In Act 1 of Hamlet, what is the effect of Horatio's news of the ghost?

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Hamlet is deeply unsettled to hear of his father's presence as a ghost. At first he believes that it must be some kind of trick, so he asks questions to find out as much as he can. He asks Horatio a question that is almost a statement: "his beard was grizzled, no?" But we find out that it's a trick question, because Horatio says "it was, as I have seen it in his life/A sable silvered"—that is, salt-and-pepper, not gray. Hamlet at first believes that someone is pretending to be his dead father, but in the end, he becomes convinced that at least he should see what it is happening. He is worried enough to say: "my father's spirit—in arms! All is not well. /I doubt some foul play." That is, he is already worried that if his father's ghost is walking, he must have been murdered.

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The effect of Horatio giving news of the ghost to Hamlet is that he is amazed and bothered (at least enough to find out more for himself).  No doubt, Hamlet listens with rapt attention while Horatio tells his tale of seeing the ghost of Hamlet's late father the evening before.  Hamlet asks Horatio question after question, finally ending with an inquiry about a further watch when Hamlet could join Horatio (including the determination that they would be armed "from top to toe").  However, it isn't until Hamlet is alone when he reveals his true feelings about the matter:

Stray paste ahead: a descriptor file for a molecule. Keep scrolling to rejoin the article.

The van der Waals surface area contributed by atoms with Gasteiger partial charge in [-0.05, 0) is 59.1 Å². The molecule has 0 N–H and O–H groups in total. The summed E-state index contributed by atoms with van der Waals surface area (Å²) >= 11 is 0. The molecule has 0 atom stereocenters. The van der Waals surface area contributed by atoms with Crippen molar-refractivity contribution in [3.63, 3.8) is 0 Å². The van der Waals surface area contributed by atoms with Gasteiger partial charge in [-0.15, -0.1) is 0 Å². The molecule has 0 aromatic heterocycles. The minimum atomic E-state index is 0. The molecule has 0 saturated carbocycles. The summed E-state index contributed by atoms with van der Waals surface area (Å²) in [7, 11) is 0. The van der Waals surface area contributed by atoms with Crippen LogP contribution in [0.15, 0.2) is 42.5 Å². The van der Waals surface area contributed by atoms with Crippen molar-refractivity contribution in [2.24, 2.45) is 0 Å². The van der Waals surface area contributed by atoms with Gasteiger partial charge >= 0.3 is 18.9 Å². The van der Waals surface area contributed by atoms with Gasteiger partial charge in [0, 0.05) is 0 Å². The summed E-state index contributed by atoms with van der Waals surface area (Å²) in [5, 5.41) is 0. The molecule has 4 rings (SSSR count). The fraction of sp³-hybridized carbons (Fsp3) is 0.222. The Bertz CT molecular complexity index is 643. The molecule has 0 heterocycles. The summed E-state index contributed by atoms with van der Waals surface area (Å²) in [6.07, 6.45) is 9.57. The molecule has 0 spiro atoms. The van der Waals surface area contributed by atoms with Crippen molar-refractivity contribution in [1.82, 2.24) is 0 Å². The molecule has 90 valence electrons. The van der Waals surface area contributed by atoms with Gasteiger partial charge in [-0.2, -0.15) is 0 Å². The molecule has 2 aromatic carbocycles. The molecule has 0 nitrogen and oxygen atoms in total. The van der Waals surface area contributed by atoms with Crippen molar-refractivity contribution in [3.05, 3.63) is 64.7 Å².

My father's spirit--in arms?  All is not well. / I doubt some foul play.  Would the night were come! / Till then sit still, my soul.  Foul deeds will rise, / Though all earth o'erwhelm them, to men's eyes.  (1.2.255-258)

With this second line arises an interesting (and well-known) controversy:  does Hamlet speak of incest or does Hamlet speak of the possibility of the ghost's dishonesty?  Either way, Hamlet has a bad feeling about the whole apparition.

Of course, the further effect of Horatio's revelation is that Hamlet himself goes on watch, sees his father's ghost, and hears that his father has, in fact, been murdered by Hamlet's uncle.  Therefore, in a sense, Horatio's news puts the plot of Shakespeare's play into high action.

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